Benefits of ARM-based Hardware for Web Servers

Started by plccourses, Oct 09, 2022, 07:24 AM

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In the past, x86 processors were the go-to choice for high performance solutions. However, with the rise of smartphones and tablets, it became apparent that x86 processors were not suitable for these devices. ARM processors, on the other hand, proved to be a better fit due to their performance per watt, cheaper design and deployment costs, and the ability to add IP cores like modems and graphics accelerators.

Large companies like Qualcomm and Apple have even developed their own custom ARM processor cores for high-performance systems. And while Microsoft's failure in the smartphone and tablet market opened the door for ARM processors to take over, Intel attempted to enter the market with Android OS but was unsuccessful due to the risks associated with using x86 processors in smartphones, the higher power consumption, and the final price for the consumer.

As ARM processors continue to dominate the mobile market, there is increasing talk about whether they will eventually replace x86 processors in data centers. With ARM's better performance per watt and lower design and deployment costs, it could potentially dethrone x86 as the go-to choice for high performance solutions. However, only time will tell whether this paradigm shift will happen.

Using ARM processors instead of x86 can result in significant cost savings. The initial infrastructure construction costs are reduced by 30-60% due to the compact form factor of ARM modules, their lower heat dissipation, and increased density per server. Additionally, ARM-based hardware is 20% cheaper and operating costs are reduced by 10-15%. Switching to a cloud infrastructure running ARM processors can result in up to 80% savings.

ARM processors are also better suited for specialized enterprise applications because it's possible to move software logic to specialized coprocessors, which work in tandem with the main ARM core. This approach can provide better results than optimizing algorithms on a general-purpose processor like x86. Amazon has developed its own AWS Graviton processors, which are based on original 64-bit ARM Neoverse cores and provide optimal value for money for Amazon EC2 cloud loads.

AWS Graviton2 processors are characterized by higher performance and advanced capabilities compared to the first-generation AWS Graviton processors. They are used for a wide variety of workloads, including startup application servers, microservices, high-performance computing, gaming applications, open-source databases, and in-memory caching. Snap Inc. and Netflix are just two examples of companies that have benefited from the transition to ARM-based AWS Graviton2 instances. Overall, as more companies look to optimize their IT infrastructure and reduce costs, we may continue to see a shift towards ARM processors over x86.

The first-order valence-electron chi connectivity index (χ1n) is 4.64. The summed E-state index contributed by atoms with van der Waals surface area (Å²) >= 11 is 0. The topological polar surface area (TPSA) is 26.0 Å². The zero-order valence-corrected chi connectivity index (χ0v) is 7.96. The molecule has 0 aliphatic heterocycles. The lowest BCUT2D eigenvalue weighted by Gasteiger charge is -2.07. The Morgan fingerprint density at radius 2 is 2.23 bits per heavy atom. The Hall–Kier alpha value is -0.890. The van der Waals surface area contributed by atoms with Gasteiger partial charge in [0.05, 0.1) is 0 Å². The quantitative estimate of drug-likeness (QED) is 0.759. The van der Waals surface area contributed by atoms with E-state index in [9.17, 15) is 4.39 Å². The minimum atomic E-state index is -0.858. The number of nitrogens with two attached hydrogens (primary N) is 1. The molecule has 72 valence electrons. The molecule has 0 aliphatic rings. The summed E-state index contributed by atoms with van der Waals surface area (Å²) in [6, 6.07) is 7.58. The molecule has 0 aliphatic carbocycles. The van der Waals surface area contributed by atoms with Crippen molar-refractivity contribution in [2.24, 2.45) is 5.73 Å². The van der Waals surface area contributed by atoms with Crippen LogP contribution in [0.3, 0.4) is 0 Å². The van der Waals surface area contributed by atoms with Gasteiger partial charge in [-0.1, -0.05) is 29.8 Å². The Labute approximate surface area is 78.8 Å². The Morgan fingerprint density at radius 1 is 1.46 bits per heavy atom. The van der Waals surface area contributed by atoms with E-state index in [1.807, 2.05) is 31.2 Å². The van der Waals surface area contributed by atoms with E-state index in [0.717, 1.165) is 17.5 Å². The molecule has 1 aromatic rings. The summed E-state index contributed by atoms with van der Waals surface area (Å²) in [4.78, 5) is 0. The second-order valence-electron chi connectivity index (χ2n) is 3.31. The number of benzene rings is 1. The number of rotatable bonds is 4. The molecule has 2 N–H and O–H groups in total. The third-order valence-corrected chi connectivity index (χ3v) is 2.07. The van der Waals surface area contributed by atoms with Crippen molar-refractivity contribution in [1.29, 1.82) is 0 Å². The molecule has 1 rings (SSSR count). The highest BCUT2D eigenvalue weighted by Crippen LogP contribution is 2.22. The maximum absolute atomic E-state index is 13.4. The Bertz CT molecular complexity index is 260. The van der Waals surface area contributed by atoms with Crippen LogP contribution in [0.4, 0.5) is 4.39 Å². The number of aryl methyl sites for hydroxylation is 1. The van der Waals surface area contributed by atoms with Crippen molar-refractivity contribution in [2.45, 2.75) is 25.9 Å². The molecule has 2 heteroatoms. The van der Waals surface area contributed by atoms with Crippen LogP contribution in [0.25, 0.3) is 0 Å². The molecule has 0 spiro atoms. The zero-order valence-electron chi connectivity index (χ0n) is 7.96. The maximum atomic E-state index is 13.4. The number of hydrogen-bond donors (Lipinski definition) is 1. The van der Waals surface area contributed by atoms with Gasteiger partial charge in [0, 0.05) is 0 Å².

The adoption of ARM servers for enterprise applications may seem unclear at the moment. There are no clear gains compared to traditional x86 servers and independent benchmarks are not showing any significant improvement yet. Although we have heard claims that "all servers will be on ARM," this has not yet materialized, unlike the success Apple had with M1 processors in their devices, which cannot be directly compared to servers with ARM processors.

However, if ARM processors become more profitable for enterprises, it's possible that these servers will replace traditional x86 servers within the next 5-15 years. Enterprises aren't necessarily concerned with what microservices or standard applications they run on, as long as the choice is financially beneficial. It's important to note that technology evolves quickly, so it's difficult to predict the exact future of server adoption.


Since the release of ThunderX in 2013, there have been many claims about the growth of ARM servers, but the reality is that few options exist. While AMD has made a comeback with EPIC-based servers from various manufacturers, ARM servers are still scarce. It's also difficult to find a reliable workstation for ARM, which is necessary for debugging and software porting. Huawei offers servers with their ARM processor, which perform well and have good networking capabilities, but vendor lock and unclear prospects may hinder their success.

In order for ARM to gain more traction in the server segment, it would require significant support from a large hardware company, like NVIDIA, who could develop a line of CPU + chipset ready for OEM. Without this kind of support, it's doubtful that ARM will see widespread adoption in the server market. However, technology evolves quickly, so it's possible that we may see major advancements in the future that could change the landscape of server infrastructure.


Recent setbacks for ARM include the closure of the ThunderX3 project at Marvell and the discontinuation of the server direction in Qualcomm Nuvia. In reality, ARM's ambitions to compete with x86 in data centers have faced significant obstacles in terms of energy efficiency, scalability, and compatibility. More specifically, ARM processors can perform similarly to x86 processors but require a higher TDP, not all loads can be distributed across weaker cores, and they have poor performance in FP, among other issues. Additionally, software support for ARM is still unfinished.

Despite some enthusiastic advocates like John Masters, there hasn't been much progress for ARM servers as compared to x86. However, the technology industry is constantly evolving, and it's possible that advancements in ARM processors could address these issues in the future.